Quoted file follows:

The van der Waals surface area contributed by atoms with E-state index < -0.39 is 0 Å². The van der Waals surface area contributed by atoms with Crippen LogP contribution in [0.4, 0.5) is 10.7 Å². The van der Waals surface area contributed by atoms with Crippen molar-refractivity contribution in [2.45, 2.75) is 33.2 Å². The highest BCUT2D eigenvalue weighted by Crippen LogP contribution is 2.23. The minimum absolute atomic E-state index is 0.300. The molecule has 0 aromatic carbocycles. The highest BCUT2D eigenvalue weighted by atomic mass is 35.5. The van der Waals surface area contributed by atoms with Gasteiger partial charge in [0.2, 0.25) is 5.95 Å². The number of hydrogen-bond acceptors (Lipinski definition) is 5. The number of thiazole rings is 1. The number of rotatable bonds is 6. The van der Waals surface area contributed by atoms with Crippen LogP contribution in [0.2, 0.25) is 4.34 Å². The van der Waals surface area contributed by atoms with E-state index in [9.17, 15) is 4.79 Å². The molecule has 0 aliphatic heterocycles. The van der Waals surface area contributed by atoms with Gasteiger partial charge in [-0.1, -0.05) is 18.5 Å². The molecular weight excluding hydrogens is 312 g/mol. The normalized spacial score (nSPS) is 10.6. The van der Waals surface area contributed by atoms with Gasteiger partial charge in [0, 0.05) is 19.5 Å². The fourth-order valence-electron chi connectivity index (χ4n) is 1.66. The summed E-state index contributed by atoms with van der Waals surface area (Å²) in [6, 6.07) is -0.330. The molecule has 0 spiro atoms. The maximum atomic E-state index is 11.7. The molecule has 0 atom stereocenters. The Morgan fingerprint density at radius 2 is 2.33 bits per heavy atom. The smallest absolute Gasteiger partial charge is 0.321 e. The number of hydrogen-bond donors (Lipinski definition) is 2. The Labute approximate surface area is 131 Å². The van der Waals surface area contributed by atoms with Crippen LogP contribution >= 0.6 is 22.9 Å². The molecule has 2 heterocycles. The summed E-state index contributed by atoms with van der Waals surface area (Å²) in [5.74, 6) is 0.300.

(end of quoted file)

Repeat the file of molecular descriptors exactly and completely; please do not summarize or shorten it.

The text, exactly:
The van der Waals surface area contributed by atoms with E-state index < -0.39 is 0 Å². The van der Waals surface area contributed by atoms with Crippen LogP contribution in [0.4, 0.5) is 10.7 Å². The van der Waals surface area contributed by atoms with Crippen molar-refractivity contribution in [2.45, 2.75) is 33.2 Å². The highest BCUT2D eigenvalue weighted by Crippen LogP contribution is 2.23. The minimum absolute atomic E-state index is 0.300. The molecule has 0 aromatic carbocycles. The highest BCUT2D eigenvalue weighted by atomic mass is 35.5. The van der Waals surface area contributed by atoms with Gasteiger partial charge in [0.2, 0.25) is 5.95 Å². The number of hydrogen-bond acceptors (Lipinski definition) is 5. The number of thiazole rings is 1. The number of rotatable bonds is 6. The van der Waals surface area contributed by atoms with Crippen LogP contribution in [0.2, 0.25) is 4.34 Å². The van der Waals surface area contributed by atoms with E-state index in [9.17, 15) is 4.79 Å². The molecule has 0 aliphatic heterocycles. The van der Waals surface area contributed by atoms with Gasteiger partial charge in [-0.1, -0.05) is 18.5 Å². The molecular weight excluding hydrogens is 312 g/mol. The normalized spacial score (nSPS) is 10.6. The van der Waals surface area contributed by atoms with Gasteiger partial charge in [0, 0.05) is 19.5 Å². The fourth-order valence-electron chi connectivity index (χ4n) is 1.66. The summed E-state index contributed by atoms with van der Waals surface area (Å²) in [6, 6.07) is -0.330. The molecule has 0 spiro atoms. The maximum atomic E-state index is 11.7. The molecule has 0 atom stereocenters. The Morgan fingerprint density at radius 2 is 2.33 bits per heavy atom. The smallest absolute Gasteiger partial charge is 0.321 e. The number of hydrogen-bond donors (Lipinski definition) is 2. The Labute approximate surface area is 131 Å². The van der Waals surface area contributed by atoms with Crippen LogP contribution >= 0.6 is 22.9 Å². The molecule has 2 heterocycles. The summed E-state index contributed by atoms with van der Waals surface area (Å²) in [5.74, 6) is 0.300.